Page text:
Can snakes hear? Pet owners and reptile enthusiasts have asked this for a long time. It’s been thought that these slithering creatures don’t hear anything at all, in part because they don’t seem to have ears and don’t respond to noise the way humans do. But that doesn’t mean they have no ability to recognize sounds. Instead, they hear and feel differently than us in a few key ways. This will be important to know so you can understand how your snake experiences the world around you and how she senses the things you do.
You’ll notice that while your snake doesn’t have ear flaps, she does still have two holes in her head just behind the eyes. Inside is a partial ear that allows her to register at least some sounds. However, she doesn’t have eardrums, just bones that resonate and send information to her brain. That has a distinct impact on which noises she will pick up—very different ones than you’d recognize as a mammal with much more developed ears.
Our outer ears help direct noise, and you’ll see this in action if you watch your dog perk up or rotate their ears to better hear something. Your snake lacks this ability, so she needs to rely on other ways to pick up audio cues. In fact, snakes don’t so much hear sound, but they feel it through vibrations. The lower jaw helps the snake receive these waves, and by placing her head on the ground, she can determine the direction of the waves. Therefore, snakes detect soundwaves that move through a solid material rather than the air (though recent research indicates they do hear a little bit through the air as well, just like mammals). Experts believe that detecting vibrations helps snakes catch prey by feeling where it’s moving.
This knowledge can help you too if you stumble across a snake in the wild. Despite their fearsome reputation, snakes are naturally fearful creatures. If you’re worried about encountering a snake in the woods or another area where it might be unwelcome, make plenty of noise, especially with your feet or by tapping a walking stick against the ground. This will often scare away any snakes who might be hiding out nearby, as they’ll most likely recognize the vibrations as coming from something far larger than they want to mess with.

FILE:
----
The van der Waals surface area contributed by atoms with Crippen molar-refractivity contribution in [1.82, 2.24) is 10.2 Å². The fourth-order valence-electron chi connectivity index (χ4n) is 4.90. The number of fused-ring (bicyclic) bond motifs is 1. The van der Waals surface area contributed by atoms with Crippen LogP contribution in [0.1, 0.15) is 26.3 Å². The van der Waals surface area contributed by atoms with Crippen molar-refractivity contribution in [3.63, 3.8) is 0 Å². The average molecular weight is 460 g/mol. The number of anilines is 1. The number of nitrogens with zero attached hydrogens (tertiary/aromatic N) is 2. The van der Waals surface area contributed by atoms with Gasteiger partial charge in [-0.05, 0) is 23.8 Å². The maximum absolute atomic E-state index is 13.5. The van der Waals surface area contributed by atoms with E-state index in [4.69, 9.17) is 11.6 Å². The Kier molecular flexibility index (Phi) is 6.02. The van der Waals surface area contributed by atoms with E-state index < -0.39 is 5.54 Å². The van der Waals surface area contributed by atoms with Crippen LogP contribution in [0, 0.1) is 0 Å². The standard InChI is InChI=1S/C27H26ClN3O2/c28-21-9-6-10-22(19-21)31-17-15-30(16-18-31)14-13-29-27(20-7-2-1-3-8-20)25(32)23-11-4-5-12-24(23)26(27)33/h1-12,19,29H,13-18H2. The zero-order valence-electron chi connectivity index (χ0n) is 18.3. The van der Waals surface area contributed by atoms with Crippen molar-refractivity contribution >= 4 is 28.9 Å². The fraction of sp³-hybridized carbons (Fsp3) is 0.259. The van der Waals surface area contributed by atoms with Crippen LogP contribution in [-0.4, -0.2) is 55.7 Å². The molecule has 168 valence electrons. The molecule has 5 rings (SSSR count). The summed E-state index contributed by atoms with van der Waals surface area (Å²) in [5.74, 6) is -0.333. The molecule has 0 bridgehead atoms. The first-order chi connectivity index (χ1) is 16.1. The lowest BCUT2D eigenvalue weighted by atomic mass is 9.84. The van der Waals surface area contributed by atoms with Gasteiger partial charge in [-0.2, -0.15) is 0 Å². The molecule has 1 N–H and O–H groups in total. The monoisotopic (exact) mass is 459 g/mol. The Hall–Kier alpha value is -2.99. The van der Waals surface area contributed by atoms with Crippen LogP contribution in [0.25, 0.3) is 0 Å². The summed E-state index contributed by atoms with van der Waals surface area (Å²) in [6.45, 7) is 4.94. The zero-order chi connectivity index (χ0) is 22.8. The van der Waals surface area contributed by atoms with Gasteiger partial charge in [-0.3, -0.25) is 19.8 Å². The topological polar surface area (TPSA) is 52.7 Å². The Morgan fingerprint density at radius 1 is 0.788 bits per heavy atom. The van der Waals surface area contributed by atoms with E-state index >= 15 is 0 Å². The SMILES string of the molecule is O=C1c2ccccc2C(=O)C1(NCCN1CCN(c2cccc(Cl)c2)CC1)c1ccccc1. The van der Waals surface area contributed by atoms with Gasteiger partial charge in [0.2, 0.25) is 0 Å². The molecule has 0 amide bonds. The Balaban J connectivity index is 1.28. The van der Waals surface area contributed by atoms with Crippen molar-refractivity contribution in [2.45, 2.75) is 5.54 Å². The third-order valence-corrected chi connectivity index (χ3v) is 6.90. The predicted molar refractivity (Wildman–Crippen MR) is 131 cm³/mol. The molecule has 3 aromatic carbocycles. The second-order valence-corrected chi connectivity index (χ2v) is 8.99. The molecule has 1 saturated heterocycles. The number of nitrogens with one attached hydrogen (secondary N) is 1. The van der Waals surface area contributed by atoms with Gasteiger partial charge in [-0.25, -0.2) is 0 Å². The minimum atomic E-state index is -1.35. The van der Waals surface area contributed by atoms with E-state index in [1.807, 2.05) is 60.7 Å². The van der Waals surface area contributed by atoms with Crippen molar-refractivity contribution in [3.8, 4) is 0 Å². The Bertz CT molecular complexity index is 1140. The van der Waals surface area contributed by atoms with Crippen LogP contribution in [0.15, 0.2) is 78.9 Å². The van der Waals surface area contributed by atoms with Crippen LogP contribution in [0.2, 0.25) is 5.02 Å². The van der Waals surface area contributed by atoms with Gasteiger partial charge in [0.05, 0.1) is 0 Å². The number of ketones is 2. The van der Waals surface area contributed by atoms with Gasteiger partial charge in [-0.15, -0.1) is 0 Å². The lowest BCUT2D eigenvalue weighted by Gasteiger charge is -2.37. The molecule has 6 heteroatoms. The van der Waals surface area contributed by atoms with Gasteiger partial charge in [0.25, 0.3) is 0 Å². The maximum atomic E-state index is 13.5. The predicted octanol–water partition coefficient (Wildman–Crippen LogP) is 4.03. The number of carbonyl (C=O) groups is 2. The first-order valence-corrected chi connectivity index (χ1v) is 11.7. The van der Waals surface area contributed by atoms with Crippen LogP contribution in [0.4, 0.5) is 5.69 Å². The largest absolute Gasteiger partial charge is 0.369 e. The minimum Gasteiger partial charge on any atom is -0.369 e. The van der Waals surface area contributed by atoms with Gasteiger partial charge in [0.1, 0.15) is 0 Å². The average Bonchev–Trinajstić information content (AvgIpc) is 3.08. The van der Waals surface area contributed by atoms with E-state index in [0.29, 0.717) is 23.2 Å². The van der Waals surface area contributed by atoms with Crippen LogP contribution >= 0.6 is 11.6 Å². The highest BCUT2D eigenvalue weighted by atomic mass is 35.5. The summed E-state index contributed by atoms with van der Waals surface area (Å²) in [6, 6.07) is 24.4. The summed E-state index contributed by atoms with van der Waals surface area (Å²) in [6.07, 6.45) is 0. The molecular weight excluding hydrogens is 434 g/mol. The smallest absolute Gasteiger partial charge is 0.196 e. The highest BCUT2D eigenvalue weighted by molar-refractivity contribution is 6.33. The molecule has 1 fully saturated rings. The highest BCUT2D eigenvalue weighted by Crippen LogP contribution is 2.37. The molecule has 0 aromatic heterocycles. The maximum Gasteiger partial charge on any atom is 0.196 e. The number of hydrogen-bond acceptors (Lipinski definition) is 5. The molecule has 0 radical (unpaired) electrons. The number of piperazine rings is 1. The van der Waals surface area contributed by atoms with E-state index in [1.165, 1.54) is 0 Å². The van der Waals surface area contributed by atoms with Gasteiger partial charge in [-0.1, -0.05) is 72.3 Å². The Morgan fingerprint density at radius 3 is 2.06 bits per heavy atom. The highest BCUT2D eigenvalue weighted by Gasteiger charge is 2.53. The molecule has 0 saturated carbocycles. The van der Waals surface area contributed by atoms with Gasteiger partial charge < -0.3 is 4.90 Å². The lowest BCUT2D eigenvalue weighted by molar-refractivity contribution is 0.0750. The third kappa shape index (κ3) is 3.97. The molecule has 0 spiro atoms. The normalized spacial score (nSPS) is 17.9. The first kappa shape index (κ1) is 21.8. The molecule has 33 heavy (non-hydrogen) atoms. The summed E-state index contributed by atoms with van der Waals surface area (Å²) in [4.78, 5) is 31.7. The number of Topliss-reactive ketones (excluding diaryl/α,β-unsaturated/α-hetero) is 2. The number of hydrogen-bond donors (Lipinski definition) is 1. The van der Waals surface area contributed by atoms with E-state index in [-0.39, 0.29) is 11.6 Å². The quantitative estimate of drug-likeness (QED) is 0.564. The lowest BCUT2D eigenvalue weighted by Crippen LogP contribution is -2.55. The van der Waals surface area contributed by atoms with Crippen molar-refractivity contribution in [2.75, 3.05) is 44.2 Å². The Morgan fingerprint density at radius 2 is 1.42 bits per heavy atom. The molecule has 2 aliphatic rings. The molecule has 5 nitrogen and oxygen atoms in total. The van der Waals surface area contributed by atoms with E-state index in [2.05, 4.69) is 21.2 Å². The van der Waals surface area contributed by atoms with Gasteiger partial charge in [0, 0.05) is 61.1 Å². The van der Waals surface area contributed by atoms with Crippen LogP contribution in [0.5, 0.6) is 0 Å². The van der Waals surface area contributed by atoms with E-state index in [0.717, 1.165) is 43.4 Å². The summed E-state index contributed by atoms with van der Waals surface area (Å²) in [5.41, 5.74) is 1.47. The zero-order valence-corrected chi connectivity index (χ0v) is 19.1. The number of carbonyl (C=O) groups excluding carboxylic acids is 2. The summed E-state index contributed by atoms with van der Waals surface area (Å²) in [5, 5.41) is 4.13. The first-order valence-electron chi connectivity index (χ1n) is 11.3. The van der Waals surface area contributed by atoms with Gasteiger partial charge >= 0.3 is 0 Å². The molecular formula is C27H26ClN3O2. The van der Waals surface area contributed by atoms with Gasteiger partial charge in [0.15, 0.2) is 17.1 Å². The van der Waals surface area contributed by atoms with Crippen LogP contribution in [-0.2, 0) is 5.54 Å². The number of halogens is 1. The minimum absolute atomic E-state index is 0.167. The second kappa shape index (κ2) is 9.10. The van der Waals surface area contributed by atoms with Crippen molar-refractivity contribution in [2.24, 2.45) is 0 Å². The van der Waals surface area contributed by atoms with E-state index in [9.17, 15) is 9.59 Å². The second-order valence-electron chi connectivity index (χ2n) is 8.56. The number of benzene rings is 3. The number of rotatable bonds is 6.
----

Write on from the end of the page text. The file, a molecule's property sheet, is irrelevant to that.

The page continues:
Because they have the inner ear bones only (for the most part), snakes respond to a small range of low frequencies. Keep this in mind when you want to find something that your pet will react to. As opposed to humans and other mammals, snakes almost never use vocalizations to communicate with other snakes. For snakes, hissing is meant for creatures that recognize those higher pitches, like us. That’s right: it’s likely that they evolved to hiss at mammals more than at each other. Luckily, part of the range that they perceive probably includes your voice, which is why some pet owners swear their snake looks up when they’re speaking. She probably can feel you calling her name, even if she doesn’t truly “hear” it!
Mostly because they don’t need to have good hearing. Since they don’t communicate extensively through vocalizations (like humans and birds do), they don’t need to have good ears. Hearing also isn’t the only sense they lack: snakes also have really bad eyesight. Instead, their sense of smell is what allows them to be formidable hunters. Ever wonder why your snake noiselessly flicks her tongue a lot? She’s grabbing air molecules and returning them to the roof of her mouth to “smell” them and detect prey or predators.
So don’t go thinking that your snake completely lacks the ability to hear anything. She can pick up some noise, but she mostly interprets vibrations. If you want to communicate with your pet, though, you may need to think outside the box a bit. While she might respond to the sound of your voice, you can’t train a snake to react to words like you would with a dog or other mammalian pet. Try gently tapping on the ground around her so that she “hears” you when you talk to her. And as always, feel free to tell her she’s a good girl; even if she doesn’t understand, you will.
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